In Latest Album, Miguel Zenón Explores His Hybrid Identity And Puerto Rican Folklore

Miguel Zenón plays in Boston on Nov. 14 and Nov. 15 (Courtesy National Public Radio)
Miguel Zenón plays in Boston on Nov. 14 and Nov. 15 (Courtesy National Public Radio)

There is more tradition than meets the untrained ear in “Yo Soy la Tradición,” the latest album by Puerto Rican-born composer, sax player and MacArthur “genius” Miguel Zenón. You may not detect familiar dance rhythms or tunes in it, because Zenón selected melodies rooted deep into Puerto Rico’s folklore to create an imaginative and multilayered chamber music opus.

“Yo Soy la Tradición” is an eight-part suite Zenón composed for his alto sax and the Spektral Quartet’s strings. The group will perform this Thursday, Nov. 15, at a concert presented by the nonprofit Latino organization Inquilinos Boricuas en Acción (IBA), at First Church in Boston. Another performance is scheduled on Wednesday at UMass Amherst.

Zenón's suite is inspired by traditional music and popular customs as well. “The idea was that I was delving into a lot of different traditions in Puerto Rico — some of them are musical, some of them are cultural traditions — and I tried to translate them into this sort of platform,” he said.

This would not be the first time that Zenón digs into his own roots. The Berklee College of Music alum who is a multiple Grammy nominee, and a Guggenheim and MacArthur Fellow, has released 11 albums as a lead performer. Most of them involved some kind of exploration of Puerto Rican music, such as música Jíbara, plena, and his 2014 album “Identities are Changeable” which surveyed questions of national identity in the Puerto Rican diaspora, in and around New York City. “Yo Soy la Tradición,” is part of his ongoing pursuit exploring his hybrid identity.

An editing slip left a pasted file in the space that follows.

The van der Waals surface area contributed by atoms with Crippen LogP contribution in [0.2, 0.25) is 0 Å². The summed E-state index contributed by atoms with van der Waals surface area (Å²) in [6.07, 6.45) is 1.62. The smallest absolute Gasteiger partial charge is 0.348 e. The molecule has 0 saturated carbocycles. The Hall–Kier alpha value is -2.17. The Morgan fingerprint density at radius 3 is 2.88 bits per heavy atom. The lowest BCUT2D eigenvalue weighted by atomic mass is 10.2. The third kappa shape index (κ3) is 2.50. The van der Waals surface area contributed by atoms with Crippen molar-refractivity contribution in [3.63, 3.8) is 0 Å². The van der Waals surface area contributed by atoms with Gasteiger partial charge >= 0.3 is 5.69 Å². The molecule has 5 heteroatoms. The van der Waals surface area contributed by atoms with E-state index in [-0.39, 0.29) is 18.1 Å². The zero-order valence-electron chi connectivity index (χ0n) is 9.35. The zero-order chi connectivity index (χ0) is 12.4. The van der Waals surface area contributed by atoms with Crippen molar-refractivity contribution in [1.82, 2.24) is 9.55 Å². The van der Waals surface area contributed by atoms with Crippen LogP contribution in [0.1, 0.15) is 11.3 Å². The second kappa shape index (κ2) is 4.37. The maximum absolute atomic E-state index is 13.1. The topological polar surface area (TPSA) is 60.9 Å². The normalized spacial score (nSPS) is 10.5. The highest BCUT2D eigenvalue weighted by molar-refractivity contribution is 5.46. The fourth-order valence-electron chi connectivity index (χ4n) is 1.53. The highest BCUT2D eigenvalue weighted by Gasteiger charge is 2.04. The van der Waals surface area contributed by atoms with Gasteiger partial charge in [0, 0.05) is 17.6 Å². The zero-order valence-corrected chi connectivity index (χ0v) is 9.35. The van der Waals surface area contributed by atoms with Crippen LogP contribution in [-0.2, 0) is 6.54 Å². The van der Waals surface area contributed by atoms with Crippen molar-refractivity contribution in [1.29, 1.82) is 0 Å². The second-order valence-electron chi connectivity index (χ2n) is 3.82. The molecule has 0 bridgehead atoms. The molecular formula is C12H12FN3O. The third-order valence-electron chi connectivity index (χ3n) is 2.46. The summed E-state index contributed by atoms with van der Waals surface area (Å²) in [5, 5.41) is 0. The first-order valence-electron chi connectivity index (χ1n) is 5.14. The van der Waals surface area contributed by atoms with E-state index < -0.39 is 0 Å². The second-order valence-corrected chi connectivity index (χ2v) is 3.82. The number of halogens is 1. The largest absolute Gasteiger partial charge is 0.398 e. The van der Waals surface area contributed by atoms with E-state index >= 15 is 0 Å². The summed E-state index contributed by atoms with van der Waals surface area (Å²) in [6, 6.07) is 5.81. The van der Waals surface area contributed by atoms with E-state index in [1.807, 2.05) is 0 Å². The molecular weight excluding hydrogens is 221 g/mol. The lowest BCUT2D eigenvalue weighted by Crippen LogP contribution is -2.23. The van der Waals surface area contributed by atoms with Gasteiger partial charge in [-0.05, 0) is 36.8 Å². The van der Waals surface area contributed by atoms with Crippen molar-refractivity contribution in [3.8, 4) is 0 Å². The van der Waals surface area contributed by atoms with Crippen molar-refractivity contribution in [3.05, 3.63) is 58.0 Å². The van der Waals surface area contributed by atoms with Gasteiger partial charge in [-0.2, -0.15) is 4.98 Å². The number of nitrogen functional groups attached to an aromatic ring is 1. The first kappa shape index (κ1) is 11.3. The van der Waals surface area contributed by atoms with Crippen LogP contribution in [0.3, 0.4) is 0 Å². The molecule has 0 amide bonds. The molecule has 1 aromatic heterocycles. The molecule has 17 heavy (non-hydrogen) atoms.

Miguel Zenón plays in Boston on Nov. 14 and Nov. 15 (Courtesy)
Miguel Zenón plays in Boston on Nov. 15 (Courtesy)

He says that urge for introspection came after he left Puerto Rico. “After living in the United States for more than half of my life, I’ve been trying to develop my own identity, what it means to me to be a Puerto Rican living somewhere else, and developing music somewhere else, while being connected to my roots and my upbringing.”

Elsa Mosquera Sterenberg is the director of the arts programs at Boston’s IBA, and admires Zenón’s work for a number of reasons. “It’s impossible to be Puerto Rican and not question your identity,” she said. “Imagine, you’re born into a culturally Hispanic country, but it’s really a part of the United States, but you really don’t have all the rights of regular citizens living in the mainland, and you live on this island in the Caribbean. There is a constant question of identity. Miguel explores that and he talks to his fellow Puerto Ricans [through his music] because we all feel that way.” For Mosquera Sterenberg, the folk melodies on Zenón’s album are not always recognizable in their jazz clothes, but strongly evocative.

The track “Rosario,” for example, is based on the melody that folks in rural areas chant as they recite the holy rosary. “What drew me to that melody specifically,” Zenón said, “is that even though it’s something that’s performed by just regular people who are non-musicians, it’s very intricate and very complex musically, a lot of […] changing meters, rhythmic things and harmonies and all that. So that was very attractive to me, because it was something that you could feel was very rooted, but at the same time, musically, it had a lot to say, a lot to give, you know?”